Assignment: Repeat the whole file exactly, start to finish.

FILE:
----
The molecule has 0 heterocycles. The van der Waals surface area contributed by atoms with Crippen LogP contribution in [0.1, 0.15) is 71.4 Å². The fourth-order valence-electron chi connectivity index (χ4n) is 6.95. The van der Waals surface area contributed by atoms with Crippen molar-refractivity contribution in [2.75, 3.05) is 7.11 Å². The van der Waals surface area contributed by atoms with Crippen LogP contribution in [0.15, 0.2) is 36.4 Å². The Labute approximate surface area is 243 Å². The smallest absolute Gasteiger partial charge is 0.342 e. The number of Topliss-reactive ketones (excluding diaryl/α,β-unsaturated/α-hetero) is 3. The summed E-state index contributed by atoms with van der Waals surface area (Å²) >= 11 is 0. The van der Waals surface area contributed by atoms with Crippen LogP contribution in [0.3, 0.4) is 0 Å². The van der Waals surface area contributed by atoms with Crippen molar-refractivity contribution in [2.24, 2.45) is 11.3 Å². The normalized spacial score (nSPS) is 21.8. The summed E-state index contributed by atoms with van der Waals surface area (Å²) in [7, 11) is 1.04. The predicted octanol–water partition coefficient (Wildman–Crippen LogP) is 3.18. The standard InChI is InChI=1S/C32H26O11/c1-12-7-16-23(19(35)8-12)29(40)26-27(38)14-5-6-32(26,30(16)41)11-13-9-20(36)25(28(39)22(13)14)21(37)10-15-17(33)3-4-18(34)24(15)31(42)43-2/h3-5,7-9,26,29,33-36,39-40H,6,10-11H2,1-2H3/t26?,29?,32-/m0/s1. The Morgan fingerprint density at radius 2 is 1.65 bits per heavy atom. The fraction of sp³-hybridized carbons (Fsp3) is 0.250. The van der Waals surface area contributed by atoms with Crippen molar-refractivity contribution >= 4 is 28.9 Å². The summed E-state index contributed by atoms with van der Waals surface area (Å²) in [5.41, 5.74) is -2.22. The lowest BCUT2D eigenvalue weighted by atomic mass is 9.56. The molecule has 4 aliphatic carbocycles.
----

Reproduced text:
The molecule has 0 heterocycles. The van der Waals surface area contributed by atoms with Crippen LogP contribution in [0.1, 0.15) is 71.4 Å². The fourth-order valence-electron chi connectivity index (χ4n) is 6.95. The van der Waals surface area contributed by atoms with Crippen molar-refractivity contribution in [2.75, 3.05) is 7.11 Å². The van der Waals surface area contributed by atoms with Crippen LogP contribution in [0.15, 0.2) is 36.4 Å². The Labute approximate surface area is 243 Å². The smallest absolute Gasteiger partial charge is 0.342 e. The number of Topliss-reactive ketones (excluding diaryl/α,β-unsaturated/α-hetero) is 3. The summed E-state index contributed by atoms with van der Waals surface area (Å²) >= 11 is 0. The van der Waals surface area contributed by atoms with Crippen LogP contribution in [0.3, 0.4) is 0 Å². The van der Waals surface area contributed by atoms with Crippen molar-refractivity contribution in [2.24, 2.45) is 11.3 Å². The normalized spacial score (nSPS) is 21.8. The summed E-state index contributed by atoms with van der Waals surface area (Å²) in [7, 11) is 1.04. The predicted octanol–water partition coefficient (Wildman–Crippen LogP) is 3.18. The standard InChI is InChI=1S/C32H26O11/c1-12-7-16-23(19(35)8-12)29(40)26-27(38)14-5-6-32(26,30(16)41)11-13-9-20(36)25(28(39)22(13)14)21(37)10-15-17(33)3-4-18(34)24(15)31(42)43-2/h3-5,7-9,26,29,33-36,39-40H,6,10-11H2,1-2H3/t26?,29?,32-/m0/s1. The Morgan fingerprint density at radius 2 is 1.65 bits per heavy atom. The fraction of sp³-hybridized carbons (Fsp3) is 0.250. The van der Waals surface area contributed by atoms with Crippen molar-refractivity contribution >= 4 is 28.9 Å². The summed E-state index contributed by atoms with van der Waals surface area (Å²) in [5.41, 5.74) is -2.22. The lowest BCUT2D eigenvalue weighted by atomic mass is 9.56. The molecule has 4 aliphatic carbocycles.